My “It” Moment at VIVA Teachers

By Charlene Mendoza
VIVA Arizona Teachers Idea Exchange

As teachers, we know that moment when “it” happens. That moment when we know the bait was taken, the interest engaged, the inquiry begun or the spark ignited. That moment when the energy begins to flow and the classroom transforms into an active, engaging learning environment. For me, that describes my experience participating in the VIVA Arizona Charter Teachers Idea Exchange.

When I first saw the invitation to participate, I was mildly interested. As a teacher, my inbox is flooded with messages that appear to be similar in nature. Check this out! Buy this resource! Tell us what you think! Stop this! Start that! I am accustomed to being asked for a “teacher’s perspective” which often seems to give credence to another initiative or plan which typically does not really represent what I said, wrote, feel or believe. It is more like a celebrity endorsement…I talked to a “real teacher” and so my (fill in the blank here) is valid. Needless to say, I was skeptical.

Joining the Idea Exchange Conversation

I participated in an Idea Exchange about implementing the Common Core Standards in Arizona. As the topic was relevant to me, I logged on. At first, there were not a ton of responses, so, I decided to make a post that was relatively benign. Then, I began to get notices of responses to my post, questions from other teachers, ideas from other teachers, challenges from other teachers and suggestions of resources from other teachers.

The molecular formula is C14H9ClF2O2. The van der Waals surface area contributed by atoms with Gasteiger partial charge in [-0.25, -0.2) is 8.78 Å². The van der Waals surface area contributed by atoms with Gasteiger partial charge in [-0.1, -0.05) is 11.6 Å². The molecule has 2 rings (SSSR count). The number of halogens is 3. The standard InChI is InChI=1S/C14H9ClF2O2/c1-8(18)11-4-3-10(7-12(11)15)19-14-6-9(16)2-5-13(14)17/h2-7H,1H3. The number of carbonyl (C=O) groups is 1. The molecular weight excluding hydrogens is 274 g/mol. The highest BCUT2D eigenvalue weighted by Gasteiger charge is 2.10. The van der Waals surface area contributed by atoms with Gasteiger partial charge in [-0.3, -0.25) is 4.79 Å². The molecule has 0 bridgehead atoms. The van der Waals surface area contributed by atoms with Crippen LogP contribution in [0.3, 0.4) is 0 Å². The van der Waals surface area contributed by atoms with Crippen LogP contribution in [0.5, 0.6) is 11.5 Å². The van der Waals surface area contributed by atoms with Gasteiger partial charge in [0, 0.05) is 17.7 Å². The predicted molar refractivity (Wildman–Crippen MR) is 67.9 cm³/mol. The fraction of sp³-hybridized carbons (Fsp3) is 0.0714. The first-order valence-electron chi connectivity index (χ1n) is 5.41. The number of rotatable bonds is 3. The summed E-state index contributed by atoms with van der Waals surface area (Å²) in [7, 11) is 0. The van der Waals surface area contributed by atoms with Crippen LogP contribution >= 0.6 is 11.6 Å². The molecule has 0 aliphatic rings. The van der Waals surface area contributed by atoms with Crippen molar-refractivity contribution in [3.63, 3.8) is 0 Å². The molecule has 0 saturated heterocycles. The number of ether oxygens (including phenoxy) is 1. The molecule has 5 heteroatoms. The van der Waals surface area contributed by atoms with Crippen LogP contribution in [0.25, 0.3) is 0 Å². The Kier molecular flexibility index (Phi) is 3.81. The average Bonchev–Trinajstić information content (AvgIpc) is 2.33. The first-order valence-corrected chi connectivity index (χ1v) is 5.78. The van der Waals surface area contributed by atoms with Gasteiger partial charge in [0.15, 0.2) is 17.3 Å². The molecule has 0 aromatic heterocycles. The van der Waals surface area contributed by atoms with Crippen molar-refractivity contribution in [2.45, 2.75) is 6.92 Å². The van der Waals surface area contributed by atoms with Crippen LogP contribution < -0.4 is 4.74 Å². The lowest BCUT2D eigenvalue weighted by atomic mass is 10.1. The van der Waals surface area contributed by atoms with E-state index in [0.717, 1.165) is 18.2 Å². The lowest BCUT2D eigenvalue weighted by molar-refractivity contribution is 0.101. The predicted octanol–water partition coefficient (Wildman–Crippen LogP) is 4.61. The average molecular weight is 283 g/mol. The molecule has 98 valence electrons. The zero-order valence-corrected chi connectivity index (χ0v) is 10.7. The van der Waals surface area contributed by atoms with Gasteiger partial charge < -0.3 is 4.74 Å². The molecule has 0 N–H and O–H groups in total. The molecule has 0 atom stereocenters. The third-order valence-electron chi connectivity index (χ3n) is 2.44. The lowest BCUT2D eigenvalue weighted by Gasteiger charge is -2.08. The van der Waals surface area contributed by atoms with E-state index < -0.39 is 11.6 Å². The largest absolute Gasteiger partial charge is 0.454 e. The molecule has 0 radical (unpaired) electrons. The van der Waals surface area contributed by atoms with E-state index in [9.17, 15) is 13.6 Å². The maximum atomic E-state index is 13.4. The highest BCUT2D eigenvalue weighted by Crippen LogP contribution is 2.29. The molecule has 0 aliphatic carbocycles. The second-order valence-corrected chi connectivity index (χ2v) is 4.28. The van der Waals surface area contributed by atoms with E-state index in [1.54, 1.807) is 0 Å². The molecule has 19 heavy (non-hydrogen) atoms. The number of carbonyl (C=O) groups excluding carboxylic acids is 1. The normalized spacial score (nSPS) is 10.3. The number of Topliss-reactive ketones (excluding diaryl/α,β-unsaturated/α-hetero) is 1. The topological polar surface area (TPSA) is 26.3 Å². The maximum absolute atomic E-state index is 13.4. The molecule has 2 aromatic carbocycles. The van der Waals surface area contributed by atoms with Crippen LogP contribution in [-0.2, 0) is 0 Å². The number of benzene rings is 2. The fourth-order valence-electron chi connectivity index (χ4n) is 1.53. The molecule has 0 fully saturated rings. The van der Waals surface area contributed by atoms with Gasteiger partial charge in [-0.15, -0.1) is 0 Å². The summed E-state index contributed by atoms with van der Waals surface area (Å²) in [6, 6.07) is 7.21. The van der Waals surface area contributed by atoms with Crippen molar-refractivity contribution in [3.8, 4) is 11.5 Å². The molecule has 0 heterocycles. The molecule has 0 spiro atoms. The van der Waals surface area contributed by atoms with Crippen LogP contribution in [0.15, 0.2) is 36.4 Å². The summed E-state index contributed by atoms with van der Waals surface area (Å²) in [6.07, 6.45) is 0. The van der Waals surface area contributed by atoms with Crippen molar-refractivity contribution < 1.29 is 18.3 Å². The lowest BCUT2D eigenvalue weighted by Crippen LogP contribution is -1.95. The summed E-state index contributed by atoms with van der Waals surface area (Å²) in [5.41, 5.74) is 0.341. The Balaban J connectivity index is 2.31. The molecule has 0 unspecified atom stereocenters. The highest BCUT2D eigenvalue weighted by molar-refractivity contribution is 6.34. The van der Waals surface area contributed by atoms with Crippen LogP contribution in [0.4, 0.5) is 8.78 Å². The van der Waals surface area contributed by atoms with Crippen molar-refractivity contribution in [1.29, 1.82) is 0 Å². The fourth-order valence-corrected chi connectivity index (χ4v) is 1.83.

I began to read other posts and respond to them. I was hooked! I had discovered a forum where a group of interested, articulate teaching professionals were engaged in a collaborative, collegial, constructive, critical conversation on my own schedule!

Although I was intrigued, I did not recognize at the time how valuable that experience was and still is. I continue to be enriched by the experience. Too often, talk in education devolves to complaints about what is being forced upon us or why whatever “it” is really is not much different than whatever “it” was before.

Rediscovering My Voice

By participating in the Idea Exchange, I rediscovered my voice and reignited my passion and found a place to use both.

This certainly does not mean that we all agreed about everything or even that we all became lifelong friends or anything like that. What it does mean, though, is that participating in the Idea Exchange connected me to others who were willing to be interested and engaged in real life conversations that pushed my thinking, sparked my interest and helped me to work more effectively with my students and colleagues.

I hope you accept the invitation to participate in the VIVA New Jersey Charter Teachers Idea Exchange! The experience is more than worth it.

 

The Complex Alchemy of Helping Students Learn

When I first started working on K-12 policy, about 10 years ago in the charter school movement, my favorite activity was visiting schools.  As a non-educator, I found it intimidating yet exhilarating to go into a school building and see what was going on.  Making a school hum is such a complex task and I loved the way the school administrators and teachers would break it down for me.

Empty classroom photo from Wiki CommonsI still don’t pretend to be an expert on the complex alchemy of teaching students. But now when I walk into a school, I pretty quickly get an idea of what I am going to find.